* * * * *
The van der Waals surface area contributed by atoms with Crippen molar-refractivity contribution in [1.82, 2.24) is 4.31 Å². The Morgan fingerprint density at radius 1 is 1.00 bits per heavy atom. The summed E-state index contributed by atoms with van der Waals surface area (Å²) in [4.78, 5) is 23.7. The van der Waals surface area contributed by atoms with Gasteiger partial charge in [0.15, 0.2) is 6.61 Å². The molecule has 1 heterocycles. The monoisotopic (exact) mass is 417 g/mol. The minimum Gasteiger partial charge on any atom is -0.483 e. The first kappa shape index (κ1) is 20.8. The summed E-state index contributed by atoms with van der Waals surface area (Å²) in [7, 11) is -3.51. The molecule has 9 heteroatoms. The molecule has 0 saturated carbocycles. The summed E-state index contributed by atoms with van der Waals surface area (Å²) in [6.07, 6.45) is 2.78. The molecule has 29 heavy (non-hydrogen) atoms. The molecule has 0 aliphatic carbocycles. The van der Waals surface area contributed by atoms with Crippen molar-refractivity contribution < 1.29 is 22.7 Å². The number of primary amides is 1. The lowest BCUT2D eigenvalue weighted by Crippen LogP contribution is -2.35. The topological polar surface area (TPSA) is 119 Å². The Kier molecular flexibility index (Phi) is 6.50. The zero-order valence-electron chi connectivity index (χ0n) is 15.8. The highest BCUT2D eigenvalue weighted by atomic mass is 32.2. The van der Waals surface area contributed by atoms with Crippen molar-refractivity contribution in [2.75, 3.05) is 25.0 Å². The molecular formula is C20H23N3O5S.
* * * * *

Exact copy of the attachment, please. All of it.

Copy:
The van der Waals surface area contributed by atoms with Crippen molar-refractivity contribution in [1.82, 2.24) is 4.31 Å². The Morgan fingerprint density at radius 1 is 1.00 bits per heavy atom. The summed E-state index contributed by atoms with van der Waals surface area (Å²) in [4.78, 5) is 23.7. The van der Waals surface area contributed by atoms with Gasteiger partial charge in [0.15, 0.2) is 6.61 Å². The molecule has 1 heterocycles. The monoisotopic (exact) mass is 417 g/mol. The minimum Gasteiger partial charge on any atom is -0.483 e. The first kappa shape index (κ1) is 20.8. The summed E-state index contributed by atoms with van der Waals surface area (Å²) in [7, 11) is -3.51. The molecule has 9 heteroatoms. The molecule has 0 saturated carbocycles. The summed E-state index contributed by atoms with van der Waals surface area (Å²) in [6.07, 6.45) is 2.78. The molecule has 29 heavy (non-hydrogen) atoms. The molecule has 0 aliphatic carbocycles. The van der Waals surface area contributed by atoms with Crippen molar-refractivity contribution < 1.29 is 22.7 Å². The number of primary amides is 1. The lowest BCUT2D eigenvalue weighted by Crippen LogP contribution is -2.35. The topological polar surface area (TPSA) is 119 Å². The Kier molecular flexibility index (Phi) is 6.50. The zero-order valence-electron chi connectivity index (χ0n) is 15.8. The highest BCUT2D eigenvalue weighted by atomic mass is 32.2. The van der Waals surface area contributed by atoms with Crippen molar-refractivity contribution in [2.75, 3.05) is 25.0 Å². The molecular formula is C20H23N3O5S.